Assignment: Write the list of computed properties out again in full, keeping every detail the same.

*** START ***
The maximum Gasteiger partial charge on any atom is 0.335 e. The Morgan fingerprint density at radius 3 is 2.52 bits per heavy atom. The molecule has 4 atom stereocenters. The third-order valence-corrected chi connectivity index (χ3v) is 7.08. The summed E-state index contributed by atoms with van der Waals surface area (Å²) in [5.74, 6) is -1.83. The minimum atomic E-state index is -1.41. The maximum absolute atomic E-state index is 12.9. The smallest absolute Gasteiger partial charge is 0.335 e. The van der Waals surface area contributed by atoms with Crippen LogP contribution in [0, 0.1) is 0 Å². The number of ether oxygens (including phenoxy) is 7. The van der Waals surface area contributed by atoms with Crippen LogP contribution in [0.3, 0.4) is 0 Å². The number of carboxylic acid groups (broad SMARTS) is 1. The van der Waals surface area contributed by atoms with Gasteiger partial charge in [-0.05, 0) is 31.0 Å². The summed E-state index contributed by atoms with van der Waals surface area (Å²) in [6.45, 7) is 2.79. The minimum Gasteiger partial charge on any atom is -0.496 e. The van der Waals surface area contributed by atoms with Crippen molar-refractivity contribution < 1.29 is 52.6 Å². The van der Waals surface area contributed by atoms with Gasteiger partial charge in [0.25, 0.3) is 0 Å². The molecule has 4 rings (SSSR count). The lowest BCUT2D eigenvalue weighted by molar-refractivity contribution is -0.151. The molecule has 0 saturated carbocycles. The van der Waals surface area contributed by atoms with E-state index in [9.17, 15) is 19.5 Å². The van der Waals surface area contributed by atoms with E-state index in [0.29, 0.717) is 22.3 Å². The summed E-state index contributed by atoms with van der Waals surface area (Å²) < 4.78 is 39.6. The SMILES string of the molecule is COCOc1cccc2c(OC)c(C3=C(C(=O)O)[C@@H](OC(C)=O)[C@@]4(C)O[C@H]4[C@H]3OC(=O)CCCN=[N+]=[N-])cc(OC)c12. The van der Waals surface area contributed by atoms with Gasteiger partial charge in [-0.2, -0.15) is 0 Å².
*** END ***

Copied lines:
The maximum Gasteiger partial charge on any atom is 0.335 e. The Morgan fingerprint density at radius 3 is 2.52 bits per heavy atom. The molecule has 4 atom stereocenters. The third-order valence-corrected chi connectivity index (χ3v) is 7.08. The summed E-state index contributed by atoms with van der Waals surface area (Å²) in [5.74, 6) is -1.83. The minimum atomic E-state index is -1.41. The maximum absolute atomic E-state index is 12.9. The smallest absolute Gasteiger partial charge is 0.335 e. The van der Waals surface area contributed by atoms with Crippen LogP contribution in [0, 0.1) is 0 Å². The number of ether oxygens (including phenoxy) is 7. The van der Waals surface area contributed by atoms with Crippen LogP contribution in [0.3, 0.4) is 0 Å². The number of carboxylic acid groups (broad SMARTS) is 1. The van der Waals surface area contributed by atoms with Gasteiger partial charge in [-0.05, 0) is 31.0 Å². The summed E-state index contributed by atoms with van der Waals surface area (Å²) in [6.45, 7) is 2.79. The minimum Gasteiger partial charge on any atom is -0.496 e. The van der Waals surface area contributed by atoms with Crippen molar-refractivity contribution < 1.29 is 52.6 Å². The van der Waals surface area contributed by atoms with Gasteiger partial charge in [0.25, 0.3) is 0 Å². The molecule has 4 rings (SSSR count). The lowest BCUT2D eigenvalue weighted by molar-refractivity contribution is -0.151. The molecule has 0 saturated carbocycles. The van der Waals surface area contributed by atoms with E-state index in [9.17, 15) is 19.5 Å². The van der Waals surface area contributed by atoms with E-state index in [0.29, 0.717) is 22.3 Å². The summed E-state index contributed by atoms with van der Waals surface area (Å²) < 4.78 is 39.6. The SMILES string of the molecule is COCOc1cccc2c(OC)c(C3=C(C(=O)O)[C@@H](OC(C)=O)[C@@]4(C)O[C@H]4[C@H]3OC(=O)CCCN=[N+]=[N-])cc(OC)c12. The van der Waals surface area contributed by atoms with Gasteiger partial charge in [-0.2, -0.15) is 0 Å².